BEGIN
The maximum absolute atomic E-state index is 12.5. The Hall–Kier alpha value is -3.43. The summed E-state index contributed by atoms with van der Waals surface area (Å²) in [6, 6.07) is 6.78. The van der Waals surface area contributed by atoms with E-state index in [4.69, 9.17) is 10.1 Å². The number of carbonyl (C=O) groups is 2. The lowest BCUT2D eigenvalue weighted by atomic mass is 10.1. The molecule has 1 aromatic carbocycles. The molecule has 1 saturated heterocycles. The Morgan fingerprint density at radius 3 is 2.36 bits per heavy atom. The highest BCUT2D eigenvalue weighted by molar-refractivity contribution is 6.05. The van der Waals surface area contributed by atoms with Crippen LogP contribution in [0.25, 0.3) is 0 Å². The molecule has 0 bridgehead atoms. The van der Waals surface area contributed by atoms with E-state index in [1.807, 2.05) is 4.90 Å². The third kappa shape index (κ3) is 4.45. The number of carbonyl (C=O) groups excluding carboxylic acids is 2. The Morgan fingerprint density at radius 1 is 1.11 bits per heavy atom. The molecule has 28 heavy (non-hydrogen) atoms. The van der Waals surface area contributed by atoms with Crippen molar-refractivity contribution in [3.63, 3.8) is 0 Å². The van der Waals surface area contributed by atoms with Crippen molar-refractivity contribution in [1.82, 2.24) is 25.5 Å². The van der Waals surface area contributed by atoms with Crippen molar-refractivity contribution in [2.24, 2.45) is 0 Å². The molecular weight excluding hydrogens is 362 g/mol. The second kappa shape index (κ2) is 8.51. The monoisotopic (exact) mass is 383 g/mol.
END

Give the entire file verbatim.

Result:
The maximum absolute atomic E-state index is 12.5. The Hall–Kier alpha value is -3.43. The summed E-state index contributed by atoms with van der Waals surface area (Å²) in [6, 6.07) is 6.78. The van der Waals surface area contributed by atoms with E-state index in [4.69, 9.17) is 10.1 Å². The number of carbonyl (C=O) groups is 2. The lowest BCUT2D eigenvalue weighted by atomic mass is 10.1. The molecule has 1 aromatic carbocycles. The molecule has 1 saturated heterocycles. The Morgan fingerprint density at radius 3 is 2.36 bits per heavy atom. The highest BCUT2D eigenvalue weighted by molar-refractivity contribution is 6.05. The van der Waals surface area contributed by atoms with Crippen LogP contribution in [0.25, 0.3) is 0 Å². The molecule has 0 bridgehead atoms. The van der Waals surface area contributed by atoms with E-state index in [1.807, 2.05) is 4.90 Å². The third kappa shape index (κ3) is 4.45. The number of carbonyl (C=O) groups excluding carboxylic acids is 2. The Morgan fingerprint density at radius 1 is 1.11 bits per heavy atom. The molecule has 28 heavy (non-hydrogen) atoms. The van der Waals surface area contributed by atoms with Crippen molar-refractivity contribution in [3.63, 3.8) is 0 Å². The van der Waals surface area contributed by atoms with Crippen molar-refractivity contribution in [1.82, 2.24) is 25.5 Å². The van der Waals surface area contributed by atoms with Crippen molar-refractivity contribution in [2.24, 2.45) is 0 Å². The molecular weight excluding hydrogens is 362 g/mol. The second kappa shape index (κ2) is 8.51. The monoisotopic (exact) mass is 383 g/mol.